What further developments are needed in school processes to achieve equity and excellence?

The school needs to further develop its internal evaluation of processes and practices in order to determine the impact on student progress and achievement. The board, school leaders and teachers need to more closely monitor how well school processes and practices are accelerating progress for those groups of children who are at risk of not achieving.

Data and information about children’s progress and achievement needs to be better analysed to provide a clear and accurate achievement picture. The board and leaders need to more fully understand how well the learning of all groups of children, especially those at risk of underachievement, is being accelerated.

School achievement targets in the annual plan need to be clearer, and more specific in regard to those children requiring additional support with learning. This will help to align board achievement targets with classroom targets.

The school curriculum needs to be completed for each learning area and should clearly specify teaching and learning expectations. This is likely to support the consistency of teaching expectations across the school and provide more assurance that children are experiencing the depth and breadth of the New Zealand Curriculum.

Curriculum development is also an essential part of the moderation work the school needs to undertake to ensure that NS judgements are reliable. Currently, the consistency of teacher judgments in relation to NS needs improvement. The board, senior leaders and teachers should develop more effective ways of ensuring that assessment and moderation practices are robust.

Board assurance on legal requirements

Before the review, the board and principal of the school completed the ERO board assurance statement and self-audit checklists. In these documents they attested that they had taken all reasonable steps to meet their legislative obligations related to the following:

  • board administration
  • curriculum
  • management of health, safety and welfare
  • personnel management
  • asset management.

During the review, ERO checked the following items because they have a potentially high impact on student safety and wellbeing:

  • emotional safety of students (including prevention of bullying and sexual harassment)
  • physical safety of students
  • teacher registration and certification
  • processes for appointing staff
  • stand down, suspension, expulsion and exclusion of students
  • attendance
  • school policies in relation to meeting the requirements of the Vulnerable Children Act 2014.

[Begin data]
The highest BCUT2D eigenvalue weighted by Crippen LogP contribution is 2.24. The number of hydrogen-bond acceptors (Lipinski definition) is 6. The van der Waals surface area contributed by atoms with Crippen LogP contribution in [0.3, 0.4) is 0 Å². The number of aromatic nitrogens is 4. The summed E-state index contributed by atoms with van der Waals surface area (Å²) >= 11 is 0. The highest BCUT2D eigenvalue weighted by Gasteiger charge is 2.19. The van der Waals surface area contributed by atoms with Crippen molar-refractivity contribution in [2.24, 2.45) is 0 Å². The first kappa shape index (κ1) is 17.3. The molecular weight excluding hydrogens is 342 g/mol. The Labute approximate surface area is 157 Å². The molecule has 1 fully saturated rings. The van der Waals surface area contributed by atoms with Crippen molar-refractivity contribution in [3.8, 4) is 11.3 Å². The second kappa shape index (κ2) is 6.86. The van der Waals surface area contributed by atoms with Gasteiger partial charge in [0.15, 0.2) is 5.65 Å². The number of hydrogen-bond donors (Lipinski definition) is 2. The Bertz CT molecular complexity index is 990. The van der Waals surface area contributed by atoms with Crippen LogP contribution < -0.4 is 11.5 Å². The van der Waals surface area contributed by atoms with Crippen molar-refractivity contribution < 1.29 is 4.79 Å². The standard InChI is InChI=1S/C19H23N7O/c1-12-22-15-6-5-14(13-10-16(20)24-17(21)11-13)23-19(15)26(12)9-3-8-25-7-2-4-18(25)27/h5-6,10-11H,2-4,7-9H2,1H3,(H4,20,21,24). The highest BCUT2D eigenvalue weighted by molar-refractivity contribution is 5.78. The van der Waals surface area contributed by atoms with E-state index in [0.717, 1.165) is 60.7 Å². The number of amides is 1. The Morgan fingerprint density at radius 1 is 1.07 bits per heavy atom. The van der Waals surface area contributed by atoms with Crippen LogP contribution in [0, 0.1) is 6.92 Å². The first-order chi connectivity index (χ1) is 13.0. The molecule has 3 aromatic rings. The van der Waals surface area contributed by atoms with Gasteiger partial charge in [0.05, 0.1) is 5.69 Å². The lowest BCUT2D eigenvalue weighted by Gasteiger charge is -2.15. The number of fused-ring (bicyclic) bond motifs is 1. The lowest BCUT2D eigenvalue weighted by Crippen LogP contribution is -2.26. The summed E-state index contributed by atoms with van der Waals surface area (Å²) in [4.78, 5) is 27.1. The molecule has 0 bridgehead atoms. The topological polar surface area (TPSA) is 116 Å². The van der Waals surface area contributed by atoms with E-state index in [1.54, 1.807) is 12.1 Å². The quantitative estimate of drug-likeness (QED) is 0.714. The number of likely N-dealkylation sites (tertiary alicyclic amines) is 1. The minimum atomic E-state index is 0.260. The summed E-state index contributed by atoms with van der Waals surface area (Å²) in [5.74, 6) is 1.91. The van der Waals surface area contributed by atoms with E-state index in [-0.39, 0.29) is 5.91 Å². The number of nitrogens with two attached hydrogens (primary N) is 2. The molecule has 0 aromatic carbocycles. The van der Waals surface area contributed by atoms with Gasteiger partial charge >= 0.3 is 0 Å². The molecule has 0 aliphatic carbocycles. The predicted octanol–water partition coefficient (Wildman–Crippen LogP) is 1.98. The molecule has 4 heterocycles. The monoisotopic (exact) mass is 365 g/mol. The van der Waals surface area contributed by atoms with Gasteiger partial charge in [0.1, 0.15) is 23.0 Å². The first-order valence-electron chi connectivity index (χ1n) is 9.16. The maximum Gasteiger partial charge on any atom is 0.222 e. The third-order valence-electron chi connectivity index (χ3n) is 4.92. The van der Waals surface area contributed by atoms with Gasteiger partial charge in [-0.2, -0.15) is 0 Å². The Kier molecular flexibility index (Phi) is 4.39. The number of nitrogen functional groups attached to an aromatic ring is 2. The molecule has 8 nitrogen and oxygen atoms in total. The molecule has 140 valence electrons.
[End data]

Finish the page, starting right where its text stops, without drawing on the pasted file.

Going forward

How well placed is the school to accelerate the achievement of all children who need it?

The school has capacity and capability to accelerate learning for all children. However, disparity in achievement for Māori and/or other children remains.

Leaders and teachers:

  • know the children whose learning and achievement need to be accelerated
  • need to develop and implement approaches that effectively meet the needs of each child
  • need to improve the school conditions that support the acceleration of children’s learning and achievement.
  • need to build teacher capability to accelerate children’s learning and achievement.

The school agrees to:

  • develop more targeted planning to accelerate learning for children
  • monitor targeted planning, improved teaching, and children’s progress
  • discuss the school’s progress with ERO.

ERO will provide an internal evaluation workshop to support the school to develop effective planning and monitoring processes to support equity and excellence for all children.

ERO is likely to carry out the next review in three years.


ERO recommends that the Ministry of Education, through a Student Achievement Facilitator, works with the school to lift student achievement and reduce disparity.

Dr Lesley Patterson

Deputy Chief Review Officer Southern (Te Waipounamu)

27 September 2017

About the school



Ministry of Education profile number


School type

Full primary 1-8

School roll


Gender composition

Males 212

Females 221

Ethnic composition

Māori 24%

Pākehā 60%

Pacific 7%

Asian 6%

Other 3%

Provision of Māori medium education


Review team on site

May 2017

Date of this report

27 September 2017

Most recent ERO report(s)

October 2012

June 2008